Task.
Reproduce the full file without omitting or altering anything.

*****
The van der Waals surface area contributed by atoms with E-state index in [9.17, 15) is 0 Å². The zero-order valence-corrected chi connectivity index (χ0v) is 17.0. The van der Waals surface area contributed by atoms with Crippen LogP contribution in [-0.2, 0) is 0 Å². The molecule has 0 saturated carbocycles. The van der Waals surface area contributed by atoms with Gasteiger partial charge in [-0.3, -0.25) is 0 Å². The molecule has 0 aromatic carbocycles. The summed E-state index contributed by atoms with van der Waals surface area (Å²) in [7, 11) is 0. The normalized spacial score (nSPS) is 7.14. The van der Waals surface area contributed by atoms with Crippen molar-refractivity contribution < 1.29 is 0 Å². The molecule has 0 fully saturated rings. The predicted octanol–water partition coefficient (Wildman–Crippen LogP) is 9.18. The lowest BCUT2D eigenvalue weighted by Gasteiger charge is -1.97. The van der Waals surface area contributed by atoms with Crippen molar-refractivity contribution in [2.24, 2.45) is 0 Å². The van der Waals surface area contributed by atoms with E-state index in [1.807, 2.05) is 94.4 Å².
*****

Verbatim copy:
The van der Waals surface area contributed by atoms with E-state index in [9.17, 15) is 0 Å². The zero-order valence-corrected chi connectivity index (χ0v) is 17.0. The van der Waals surface area contributed by atoms with Crippen LogP contribution in [-0.2, 0) is 0 Å². The molecule has 0 saturated carbocycles. The van der Waals surface area contributed by atoms with Gasteiger partial charge in [-0.3, -0.25) is 0 Å². The molecule has 0 aromatic carbocycles. The summed E-state index contributed by atoms with van der Waals surface area (Å²) in [7, 11) is 0. The normalized spacial score (nSPS) is 7.14. The van der Waals surface area contributed by atoms with Crippen molar-refractivity contribution < 1.29 is 0 Å². The molecule has 0 fully saturated rings. The predicted octanol–water partition coefficient (Wildman–Crippen LogP) is 9.18. The lowest BCUT2D eigenvalue weighted by Gasteiger charge is -1.97. The van der Waals surface area contributed by atoms with Crippen molar-refractivity contribution in [2.24, 2.45) is 0 Å². The van der Waals surface area contributed by atoms with E-state index in [1.807, 2.05) is 94.4 Å².